The Bull Moose Party was the name of the Progressive Party in the United States in 1912. This party splintered off of the Republican Party as it divided itself between progressivism and conservativism, with the progressives leaving and forming their own party.
To understand the reason for this split, one has to look back at the time of 1912. Teddy Roosevelt had been the Republican president from 1901 to 1909, using a fair amount of progressive policy to usher in a time of vast economic boom and of widespread social change that would largely last until the Great Depression of the 1930s. He was wildly popular as president, and thus his handpicked successor William Howard Taft won the nomination and the election easily in 1908, becoming president in 1909.
Taft, however, let down Roosevelt's progressive ideals and instead was a very conservative president. He basically left the machine running as it was and didn't bother to start new social and economic programs to take advantage of the rampant economy and widespread social change. This eventually started to divide the Republicans into two groups: the progressives and the conservatives.
With the election of 1912 looming, the Republicans, with a very healthy economy and the ongoing success of Roosevelt's social programs, seemed unstoppable. But there was dissent inside the party. The progressive Republicans strongly encouraged the progressive Roosevelt to challenge the conservative Taft for the presidential nomination. Rather than doing this, Roosevelt took a different route: he formed his own Progressive Party and gave it the mascot of the bull moose, hence the common name for the party, the Bull Moose Party.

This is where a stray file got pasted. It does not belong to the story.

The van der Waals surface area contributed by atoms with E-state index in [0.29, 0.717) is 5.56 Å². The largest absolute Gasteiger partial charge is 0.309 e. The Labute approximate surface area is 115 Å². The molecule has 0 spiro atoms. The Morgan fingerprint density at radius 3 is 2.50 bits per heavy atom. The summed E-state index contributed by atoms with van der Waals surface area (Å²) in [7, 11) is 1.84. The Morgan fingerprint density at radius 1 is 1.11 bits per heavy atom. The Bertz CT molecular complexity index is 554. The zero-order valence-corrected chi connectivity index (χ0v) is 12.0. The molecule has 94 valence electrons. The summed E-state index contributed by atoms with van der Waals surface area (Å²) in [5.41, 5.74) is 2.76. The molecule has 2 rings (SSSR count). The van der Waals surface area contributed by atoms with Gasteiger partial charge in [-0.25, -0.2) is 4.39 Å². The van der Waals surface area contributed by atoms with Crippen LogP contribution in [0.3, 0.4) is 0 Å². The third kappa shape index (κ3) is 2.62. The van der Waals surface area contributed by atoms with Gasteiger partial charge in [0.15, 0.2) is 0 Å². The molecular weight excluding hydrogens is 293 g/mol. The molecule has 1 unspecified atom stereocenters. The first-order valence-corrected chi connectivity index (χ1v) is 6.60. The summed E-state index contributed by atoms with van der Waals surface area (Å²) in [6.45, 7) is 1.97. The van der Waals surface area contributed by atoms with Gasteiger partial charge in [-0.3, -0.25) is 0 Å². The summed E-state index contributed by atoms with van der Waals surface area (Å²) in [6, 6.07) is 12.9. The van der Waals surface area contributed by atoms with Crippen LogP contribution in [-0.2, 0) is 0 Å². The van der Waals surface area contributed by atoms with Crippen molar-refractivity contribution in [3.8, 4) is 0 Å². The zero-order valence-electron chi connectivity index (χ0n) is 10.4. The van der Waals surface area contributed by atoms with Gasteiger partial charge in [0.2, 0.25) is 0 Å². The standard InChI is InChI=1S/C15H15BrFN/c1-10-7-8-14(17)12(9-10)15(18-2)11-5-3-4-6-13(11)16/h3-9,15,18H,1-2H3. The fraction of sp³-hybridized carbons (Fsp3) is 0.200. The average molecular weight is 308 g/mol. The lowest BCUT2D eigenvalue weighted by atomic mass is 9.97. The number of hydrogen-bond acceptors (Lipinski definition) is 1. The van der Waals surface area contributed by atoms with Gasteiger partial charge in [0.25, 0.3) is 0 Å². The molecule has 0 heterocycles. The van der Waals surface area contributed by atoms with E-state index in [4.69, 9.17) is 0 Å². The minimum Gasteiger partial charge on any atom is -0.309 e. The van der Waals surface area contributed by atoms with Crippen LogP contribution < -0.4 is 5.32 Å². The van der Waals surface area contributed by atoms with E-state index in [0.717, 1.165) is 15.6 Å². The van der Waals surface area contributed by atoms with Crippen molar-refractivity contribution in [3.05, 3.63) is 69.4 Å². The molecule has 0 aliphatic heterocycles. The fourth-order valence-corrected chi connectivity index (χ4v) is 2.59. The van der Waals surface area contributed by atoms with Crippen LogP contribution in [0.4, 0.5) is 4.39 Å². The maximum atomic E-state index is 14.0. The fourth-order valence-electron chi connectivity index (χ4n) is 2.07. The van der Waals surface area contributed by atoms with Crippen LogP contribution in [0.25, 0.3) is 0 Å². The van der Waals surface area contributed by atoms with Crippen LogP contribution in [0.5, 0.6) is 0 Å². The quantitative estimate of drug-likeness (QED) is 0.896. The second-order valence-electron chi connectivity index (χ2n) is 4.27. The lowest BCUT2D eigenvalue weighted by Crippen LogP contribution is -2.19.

Naturally, the party to benefit the most from this split was the Democratic Party, the other major party of the day. With the split in the Republican front pretty much down the middle, the Democrats, behind Woodrow Wilson, ran to a reasonably-sized victory over second place finisher Teddy Roosevelt in the 1912 presidential election. With this grand failure, Teddy Roosevelt retired from politics, and with him, the Bull Moose Party largely died as well, with many of the converts going back to the Republican Party.
The great lesson of the Bull Moose Party is the same lesson that the (soon to be) Reform Party demonstrated in 1992: when two parties squabble over a slight majority of voters, the very large minority in favor of the third party is going to carry the election. Even with a hugely popular figure like Teddy Roosevelt heading the party, it wasn't enough to secure enough of the split Republican vote to take the election.
The Bull Moose Party has a role in the history of America as perhaps the strongest example of why a two-party system works here: any breakage in one of the parties guarantees success for the other rather than a strong three horse race.